For me character creation has become not just easy, but one of my favourite parts of writing. I know that some others struggle with it. How do writers create memorable, unique characters that their readers fall in love with and root for? Because let’s face it, the plot can be fantastic, but if the main character is flat, we may never follow through to the end of their story.
Fortunately the answer is all around us. Whenever we’re in a public place, or at home with just a few people, all you need is the “O” word. “OBSERVE.”
People aren’t generic. We all have “qualities” and not just the physical sort, like moles, freckles, birthmarks, scars.
When you sit in a coffee shop, library, or work cafeteria–observe. People have a million different habits, speech patterns, ways of moving, gesticulating, making facial expressions. There are the slurpers, noisily drinking coffee while it’s still too hot. Tea drinkers with health bars to eat. There’s a lady daintily breaking off tiny pieces of a muffin because biting off it would smear her hot pink lipstick. A man who dabs off his mustache after every sip of his frothy latte. A child stretching their gum out across the table longer and longer while the mother and grandmother are poring over a brides magazine.
When walking in the mall, notice how people walk, sluffing their feet, stepping high, toes out, toes in so far they tend to trip. See how they stop and look in shop windows, walking boldly by the sales personnel or skirting the edges of the store to avoid being greeted. Do they point to stuff or pick it up? Some people like me have to feel everything. Others touch seldom and then wipe their fingers off on their pants or a tissue when done.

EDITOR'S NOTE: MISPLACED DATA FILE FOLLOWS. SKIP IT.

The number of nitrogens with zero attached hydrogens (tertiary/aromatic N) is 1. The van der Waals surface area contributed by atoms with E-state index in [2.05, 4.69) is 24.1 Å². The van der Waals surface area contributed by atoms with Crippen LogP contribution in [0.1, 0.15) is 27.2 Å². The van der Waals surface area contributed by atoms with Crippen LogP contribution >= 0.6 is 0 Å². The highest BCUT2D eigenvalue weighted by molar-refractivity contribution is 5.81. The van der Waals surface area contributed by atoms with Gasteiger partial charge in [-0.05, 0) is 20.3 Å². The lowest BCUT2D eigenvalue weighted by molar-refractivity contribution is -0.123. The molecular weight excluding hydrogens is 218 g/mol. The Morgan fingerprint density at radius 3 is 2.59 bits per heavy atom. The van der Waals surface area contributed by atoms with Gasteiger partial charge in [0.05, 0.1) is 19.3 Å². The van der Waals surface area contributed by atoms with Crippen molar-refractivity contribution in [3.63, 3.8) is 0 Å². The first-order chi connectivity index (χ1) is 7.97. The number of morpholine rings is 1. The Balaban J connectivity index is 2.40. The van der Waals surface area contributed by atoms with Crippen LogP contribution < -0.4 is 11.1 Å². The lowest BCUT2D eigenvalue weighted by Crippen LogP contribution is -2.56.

Out in the park or street, some people walk casually, others slouch, some strut. Someone will bob their head while walking, their earbuds in. Another has a dog on a line pulling them hither and yon. One has a pink poodle in a fancy rhinestone carrier bag. A young fellow constantly rubs his fingertips together while waiting for the bus. A girl in bohemian clothes rolls a cigarette in her lips, never lighting it.
Big family gatherings? Great fodder. Joe always pulls his pocket watch out at dinner and sets it three minutes behind the mantel clock. Once an hour Harold checks to make sure the cover hasn’t blown off his Mercedes. Aunt Pru asks mother everyday for a new bar of soap; she can’t be expected to use the one from the previous day–it’s all germy now. Carol and her twin dye a streak of their hair a different colour for each exam, or they will fail in school. Barney, however he fits in the family no one even knows, has worn a different tie every day for the last 34 years and always says “hiveway” instead of “highway.”
I really do know a “Barney.” People do have strange habits and also strange fears and capitalizing on these things creates characters that intrigue and interest your readers.
So whenever you’re in a public place, take time out from whatever you’re doing and note some observations on a notepad. Collect observations like gold. Then use them to draw from when you have as character that needs fleshing out. It becomes a productive and stimulating game of solitaire.